Review by David Baldwin
After an extended prologue, we flashback to Elias (Carl Anton Koch) checking himself and his mother Nadja (Peri Baumeister) in for an overnight flight from Frankfurt to New York. She is sick and not with him; instead taking heavy drugs in her hotel room and prepping for an experimental treatment in the US. Shortly after getting in the air, terrorists seize control of the plane and start making demands and taking hostages. Nadja gets caught in some crossfire and is believed dead — that is, until she reveals herself to be a vampire hellbent on protecting her son from harm.
Yes, you read that right. Nadja is a vampire and she is stuck on a transatlantic flight filled with mostly innocent passengers turned hostages and a batch of deadly terrorists, including the enigmatic Eightball (Alexander Scheer), who seems to have it out for her. What could possibly go wrong?
Blood Red Sky is powered by a very fun crux of an idea — vampire(s) on a plane(!) — that feels nearly wasted by a 2-hour film bogged down by frivolous details. The flashback structure is intriguing, and extends to showing how Nadja came to be a vampire. Sadly, these moments go on too long and become rather tedious all too quickly, with entire sequences rendered practically useless because they add nothing to the greater story. All it does is pad out the running time, which becomes infinitely clear once the film stops knowing what to do with the large cast of characters playing the passengers and the terrorists. Some get their moments to shine, and others get a few lines before being forgotten about, including characters you would imagine were a whole lot more important once upon a time. The film is content to just slow down for the inane flashbacks and then ramp back up so fiercely that it does not have time for anything else (including why it contradicts itself more than once). And when one peculiar moment of absolute chaos erupts in the third act, Blood Red Sky undersells it and cuts it to pieces so the audience gets barely any satisfaction. For such a vicious film, it really lacks bite.
That said, a specific turn late in the second act would have been an absolute joy to see with a roaring crowd, even if they would have been less than enthused with the rest of the film around it.
However, the biggest disappointment with Blood Red Sky is that there is a lot of greatness buried within the misfires. The CGI used on the plane is laughably bad, but the makeup and brutal gore effects are top notch. The uneasy tension in some scenes is terrific and the few breathless set pieces are fairly effective. The focus on family and Nadja protecting her son at all costs is a great hook that feels different from other vampire thrillers. Koch is great as the young and impressionable Elias, and Baumeister really sells the horrifying agony her character goes through over the course of the film. It is a very physical and involved performance that rises above the confines of the dialogue and wonky story structure, and deserved to be part of a better film. I wanted a bit more from Dominic Purcell and wish Scheer’s ludicrously over-the-top performance was toned down just a bit (though they both get meatier parts than the rest of the terrorists in their group). Can’t win them all I guess but hey, how delightful is it that this band of English terrorists speak English and do not try and phone in a haphazard German accent? How often do we see that happen?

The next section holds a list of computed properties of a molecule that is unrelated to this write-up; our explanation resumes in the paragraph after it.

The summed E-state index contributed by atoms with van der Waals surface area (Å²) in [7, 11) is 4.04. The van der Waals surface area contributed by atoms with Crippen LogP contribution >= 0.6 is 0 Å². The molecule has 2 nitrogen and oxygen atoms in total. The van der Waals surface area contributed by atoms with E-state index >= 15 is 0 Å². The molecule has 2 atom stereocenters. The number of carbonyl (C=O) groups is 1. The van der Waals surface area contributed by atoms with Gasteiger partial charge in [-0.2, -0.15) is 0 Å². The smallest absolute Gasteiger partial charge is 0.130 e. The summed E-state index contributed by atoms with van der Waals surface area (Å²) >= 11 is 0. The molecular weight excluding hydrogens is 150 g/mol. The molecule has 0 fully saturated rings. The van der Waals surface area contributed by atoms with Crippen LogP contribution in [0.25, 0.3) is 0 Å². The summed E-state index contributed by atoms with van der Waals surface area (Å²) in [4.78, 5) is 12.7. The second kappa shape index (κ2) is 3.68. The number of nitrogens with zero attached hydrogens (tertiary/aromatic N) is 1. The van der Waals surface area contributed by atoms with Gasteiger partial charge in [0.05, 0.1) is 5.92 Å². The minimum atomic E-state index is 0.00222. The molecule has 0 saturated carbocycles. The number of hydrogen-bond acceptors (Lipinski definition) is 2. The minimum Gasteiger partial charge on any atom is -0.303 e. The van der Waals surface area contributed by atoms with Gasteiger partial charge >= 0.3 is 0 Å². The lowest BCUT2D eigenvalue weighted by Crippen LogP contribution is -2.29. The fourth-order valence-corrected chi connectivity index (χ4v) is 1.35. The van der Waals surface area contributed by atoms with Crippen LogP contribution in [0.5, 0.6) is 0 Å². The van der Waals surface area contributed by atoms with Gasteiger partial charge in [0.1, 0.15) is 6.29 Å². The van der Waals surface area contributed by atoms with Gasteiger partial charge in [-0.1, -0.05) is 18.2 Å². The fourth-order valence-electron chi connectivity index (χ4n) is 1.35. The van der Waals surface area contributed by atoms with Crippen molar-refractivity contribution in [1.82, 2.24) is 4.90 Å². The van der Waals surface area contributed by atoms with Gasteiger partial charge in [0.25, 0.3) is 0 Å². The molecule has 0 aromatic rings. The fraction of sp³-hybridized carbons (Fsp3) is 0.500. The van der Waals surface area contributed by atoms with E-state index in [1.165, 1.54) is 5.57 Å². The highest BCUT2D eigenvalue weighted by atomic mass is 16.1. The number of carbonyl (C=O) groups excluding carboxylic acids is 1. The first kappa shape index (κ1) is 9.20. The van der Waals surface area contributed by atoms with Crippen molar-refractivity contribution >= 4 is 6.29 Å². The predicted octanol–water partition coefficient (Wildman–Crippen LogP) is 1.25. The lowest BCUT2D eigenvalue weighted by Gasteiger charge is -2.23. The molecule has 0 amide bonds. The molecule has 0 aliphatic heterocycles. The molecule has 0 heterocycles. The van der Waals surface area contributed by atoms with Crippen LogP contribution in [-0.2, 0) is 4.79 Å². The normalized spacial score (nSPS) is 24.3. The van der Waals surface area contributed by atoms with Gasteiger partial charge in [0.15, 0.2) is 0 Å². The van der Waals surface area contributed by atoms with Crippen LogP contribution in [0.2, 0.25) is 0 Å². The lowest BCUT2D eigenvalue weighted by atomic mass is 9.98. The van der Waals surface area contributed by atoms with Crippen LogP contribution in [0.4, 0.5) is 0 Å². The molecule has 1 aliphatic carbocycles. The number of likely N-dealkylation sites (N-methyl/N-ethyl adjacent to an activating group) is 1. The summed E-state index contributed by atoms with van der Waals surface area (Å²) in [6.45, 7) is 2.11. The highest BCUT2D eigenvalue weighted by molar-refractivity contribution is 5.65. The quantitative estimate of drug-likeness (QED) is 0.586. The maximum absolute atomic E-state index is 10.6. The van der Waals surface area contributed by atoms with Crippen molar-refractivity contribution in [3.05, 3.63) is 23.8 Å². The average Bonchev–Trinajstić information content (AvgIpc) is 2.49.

While I was really excited to watch Blood Red Sky, I have found myself ambivalent and totally indecisive ever since it ended. I keep wanting to write, yet do not feel compelled to really say anything. And I think that is exactly what is wrong with the film — it wants to say and be more than its fun idea on paper, but it stumbles in its attempts to truly be as compelling as it intends to be. There are some great elements scattered throughout which rise above the film’s faults; they just are not enough. In the end, the wonky plot structure and near useless flashback scenes betray everything around them. In a way, Blood Red Sky feels defanged and undercooked. Is the pandemic to blame? Perhaps. Or it could be just as simple as the crew having no idea where to go with the concept beyond “vampires on a plane”.
Blood Red Sky is streaming on Netflix now.